Hard targets for women in oil and gas are necessary to accelerate diversity in a male-dominated industry, Royal Dutch Shell Plc’s U.S. President Gretchen Watkins said in an interview.
“Diversity can happen more quickly when you put targets in place,” Watkins said in an interview on the sidelines of the CERAWeek by IHS Markit conference in Houston on Monday. “I’m a fan of that. I think our industry has gotten better in my 29 years here but we’re still far from where we need to be.”
Watkins was speaking in a personal capacity and said that a call for numerical targets is “somewhat controversial” within the industry. Shell has internal targets, which it doesn’t publish, said Natalie Gunnell, a company spokeswoman.
Globally, the oil and gas sector ranks second only to construction as the worst for gender equality, according to a 2017 study by Boston Consulting Group.
The reason is that colleges tend to graduate disproportionate numbers of white men in mechanical engineering and technical professions, Chevron Corp.’s Chief Executive Officer Mike Wirth said on Tuesday. Increasing diversity in the workforce is a key aspiration for his tenure leading the company, he said, without giving any targets.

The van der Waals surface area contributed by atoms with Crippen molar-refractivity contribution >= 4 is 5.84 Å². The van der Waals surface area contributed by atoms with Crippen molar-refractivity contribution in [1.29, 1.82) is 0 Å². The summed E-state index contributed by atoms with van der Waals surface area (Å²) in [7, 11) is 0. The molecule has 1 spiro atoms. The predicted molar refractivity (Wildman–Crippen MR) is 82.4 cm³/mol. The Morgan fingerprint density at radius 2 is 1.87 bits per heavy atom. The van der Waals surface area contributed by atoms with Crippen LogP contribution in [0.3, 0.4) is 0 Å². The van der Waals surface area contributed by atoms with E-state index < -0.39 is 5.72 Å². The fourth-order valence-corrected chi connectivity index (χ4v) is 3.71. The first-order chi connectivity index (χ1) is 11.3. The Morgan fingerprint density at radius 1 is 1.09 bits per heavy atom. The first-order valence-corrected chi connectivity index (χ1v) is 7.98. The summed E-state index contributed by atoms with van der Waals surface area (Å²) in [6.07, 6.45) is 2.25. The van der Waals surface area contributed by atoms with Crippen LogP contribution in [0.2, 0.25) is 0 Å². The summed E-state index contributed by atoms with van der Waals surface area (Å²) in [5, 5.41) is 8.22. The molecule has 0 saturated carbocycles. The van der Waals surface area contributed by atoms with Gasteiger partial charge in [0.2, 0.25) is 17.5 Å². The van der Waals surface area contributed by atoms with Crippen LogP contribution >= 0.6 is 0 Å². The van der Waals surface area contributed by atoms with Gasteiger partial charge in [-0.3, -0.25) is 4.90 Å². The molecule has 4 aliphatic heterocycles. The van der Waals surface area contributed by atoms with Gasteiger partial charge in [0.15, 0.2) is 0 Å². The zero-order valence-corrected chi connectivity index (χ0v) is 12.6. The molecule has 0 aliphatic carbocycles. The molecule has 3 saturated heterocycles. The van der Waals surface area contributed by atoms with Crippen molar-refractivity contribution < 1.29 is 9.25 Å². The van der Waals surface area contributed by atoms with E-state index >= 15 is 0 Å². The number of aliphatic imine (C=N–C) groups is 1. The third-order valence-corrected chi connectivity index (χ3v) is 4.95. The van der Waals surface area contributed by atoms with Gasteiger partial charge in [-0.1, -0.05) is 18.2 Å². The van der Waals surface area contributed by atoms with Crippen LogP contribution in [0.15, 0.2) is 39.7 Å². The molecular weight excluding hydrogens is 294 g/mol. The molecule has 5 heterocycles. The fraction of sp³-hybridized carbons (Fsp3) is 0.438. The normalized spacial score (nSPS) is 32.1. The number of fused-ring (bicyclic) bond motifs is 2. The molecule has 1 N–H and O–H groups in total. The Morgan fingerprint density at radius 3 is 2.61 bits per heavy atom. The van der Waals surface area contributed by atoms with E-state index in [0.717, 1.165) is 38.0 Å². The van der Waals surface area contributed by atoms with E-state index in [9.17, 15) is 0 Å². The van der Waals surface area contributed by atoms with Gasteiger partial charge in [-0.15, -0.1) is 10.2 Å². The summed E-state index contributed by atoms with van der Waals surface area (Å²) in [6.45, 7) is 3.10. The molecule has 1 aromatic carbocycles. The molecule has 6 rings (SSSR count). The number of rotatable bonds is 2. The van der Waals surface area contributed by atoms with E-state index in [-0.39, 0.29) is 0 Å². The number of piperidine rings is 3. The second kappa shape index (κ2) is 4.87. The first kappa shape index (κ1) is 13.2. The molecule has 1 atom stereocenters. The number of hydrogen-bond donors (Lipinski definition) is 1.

Only 22 percent of oil and gas workers are female, according to the BCG study. But an even smaller percentage progress to the executive ranks, showing that the problem isn’t simply confined to academic institutions.
“The industry, we need to continue to hold ourselves to account,” Watkins said. “I’m a huge advocate for role models and mentors. I’m also an advocate for putting goals and targets in place.”
Numeric targets are gaining popularity in some quarters because they force companies to commit to improving diversity and measure their progress. The 30%Club was launched in 2010 in the U.K. with the goal of having that percentage of women on boards. Some 27 percent of FTSE 350 directors are now female, according to group’s website.
Shell has several programs to advance women within the company, including ones focused on career development and mentoring. It also has flexible working hours and a global minimum standard of 16 weeks maternity leave.
Watkins, who has three children, was CEO of A.P. Moller-Maersk A/S’s oil production division before joining Shell last year. At the Copenhagen-based company, she managed the division’s sale to Total SA for $7.5 billion. Before that she spent the bulk of her career at Amoco and then at BP Plc after the two companies merged. She also had senior leadership positions at Marathon Oil Corp.
The biggest challenge women face compared to their male colleagues is having a family, said Watkins.
“It is a difficult time in a woman’s career to take time off,” she said. “You know you want to. But there’s also a little bit of fear of the unknown.”
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